Record Details

NHER Number:11098
Type of record:Monument
Name:Redenhall 5th century Roman coin hoard and post medieval brickworks


This site, now wooded with some flooded pits, was a brickworks during the post medieval period, although the name of the owner is not known. It is in this area that a hoard of 144 copper alloy coins, includes seventy-eight 'barbarous' coins, was recovered before 1895, and later purchased by NCM. This hoard is particularly interesting as it is believed to have been hidden in the mid to late 5th century, and contains a number of mid 5th century coins, including a coin that is believed to show distinct links with the style of head depicted on Early Saxon sceattas.

Images - none


Grid Reference:Not displayed
Map Sheet:TM28SW

Full description

Pre 1895.
"Found in brickfield within 5 mile radius of Wortwell, probably in Redenhall though possibly Alburgh or Starston. Donor says name of brickmaker was Aldis but this name cannot be traced" [1].
Hoard of 144 copper alloy coins, includes seventy-eight barbarous coins.
Postumus, Quintillus Theodora, Honorius; post-Theodosian 'barbarous' coins.
Probably concealed around 460 AD?
NCM. 1946 bought from member of the public [1].

MS report NCM, copy in file. [2]
See (S1), (S2) (minims copying 5th century types, Rev, Chi-Rho, Pl.I,10 rev. Sacrificial Implements).
Criticised in (S3). Critical review in (S4).
See secondary file for further details.
R. R. Clarke (NCM).

References and coins not checked.

1982. Site visit.
E. Rose checked estate maps with the manager of Gawby Hall estate [3]. It would seem that brickyard at grid reference is almost certain findspot. No other brick field known in area; this is on border of Redenhall and Starston (at that time Wortwell was in Redenhall parish). The OS 25 inch map as late as 1926 shows this brickyard with building standing. Name of owner not recorded but Aldis recorded as name in Redenhall by (S5). Brickyard is now wooded with flooded pits; area of buildings apparently recently bulldozed; kilns could remain buried but no visible traces.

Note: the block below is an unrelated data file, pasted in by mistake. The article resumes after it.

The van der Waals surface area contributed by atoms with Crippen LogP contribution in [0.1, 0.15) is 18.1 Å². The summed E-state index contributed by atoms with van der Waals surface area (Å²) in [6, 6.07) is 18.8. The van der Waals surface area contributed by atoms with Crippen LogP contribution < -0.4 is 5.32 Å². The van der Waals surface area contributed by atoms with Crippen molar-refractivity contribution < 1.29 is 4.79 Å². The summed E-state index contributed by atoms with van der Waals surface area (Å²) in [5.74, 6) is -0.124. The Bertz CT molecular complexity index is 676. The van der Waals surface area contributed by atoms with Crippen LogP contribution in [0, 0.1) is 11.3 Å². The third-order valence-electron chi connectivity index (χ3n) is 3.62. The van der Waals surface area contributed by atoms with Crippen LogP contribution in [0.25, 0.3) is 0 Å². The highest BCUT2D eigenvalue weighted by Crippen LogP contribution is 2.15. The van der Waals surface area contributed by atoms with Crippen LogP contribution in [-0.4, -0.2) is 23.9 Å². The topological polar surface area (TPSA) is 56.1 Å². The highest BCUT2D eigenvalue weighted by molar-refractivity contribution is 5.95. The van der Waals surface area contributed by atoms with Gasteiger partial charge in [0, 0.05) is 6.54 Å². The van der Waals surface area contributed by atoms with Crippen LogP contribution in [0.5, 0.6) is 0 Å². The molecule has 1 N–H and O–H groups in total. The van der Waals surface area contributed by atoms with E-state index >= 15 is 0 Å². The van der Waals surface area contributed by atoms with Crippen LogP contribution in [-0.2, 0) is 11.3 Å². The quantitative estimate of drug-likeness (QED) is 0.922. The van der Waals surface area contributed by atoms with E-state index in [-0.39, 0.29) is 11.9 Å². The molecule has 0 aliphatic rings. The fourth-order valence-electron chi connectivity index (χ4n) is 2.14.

E.Rose (NAU), 13 October 1982.

March 2015.
A contractor reported that at least one horse gin wheel survives within the area of the brickworks. The machinery is described as consisting of a circular trough with a central tether post. It is likely that the machine was used for grinding clay. The brickworks is now mostly wooded and noting is visible on aerial photographs consulted.
K. Powell (HES), 17 March 2015

Monument Types

  • BRICKWORKS (Post Medieval - 1540 AD to 1900 AD)

Associated Finds

  • COIN (Roman - 43 AD to 409 AD)
  • COIN HOARD (Roman - 43 AD to 409 AD)

Protected Status - none

Sources and further reading

---Record Card: Ordnance Survey Staff. 1933-1979?. Ordnance Survey Record Cards. TM 28 SE 3.
---Record Card: NAU Staff. 1974-1988. Norfolk Archaeological Index Primary Record Card.
---Secondary File: Secondary File.
<S1>Article in Serial: 1947. [unknown]. Numismatic Chronicle. 6th Series, pp 157-9.
<S2>Publication: Hill, P.V.. 1949. Barbarous Radiates 7,13,23,29,pl.I,1. 2.
<S3>Article in Serial: 1949. [unknown]. Journal of Roman Studies. Vol XXXIX.
<S4>Article in Serial: 1950. [unknown]. Antiquaries Journal. Vol XXX, p 240.
<S5>Directory: White, W.. 1845. White's History, Gazetteer and Directory of Norfolk.

Related records - none

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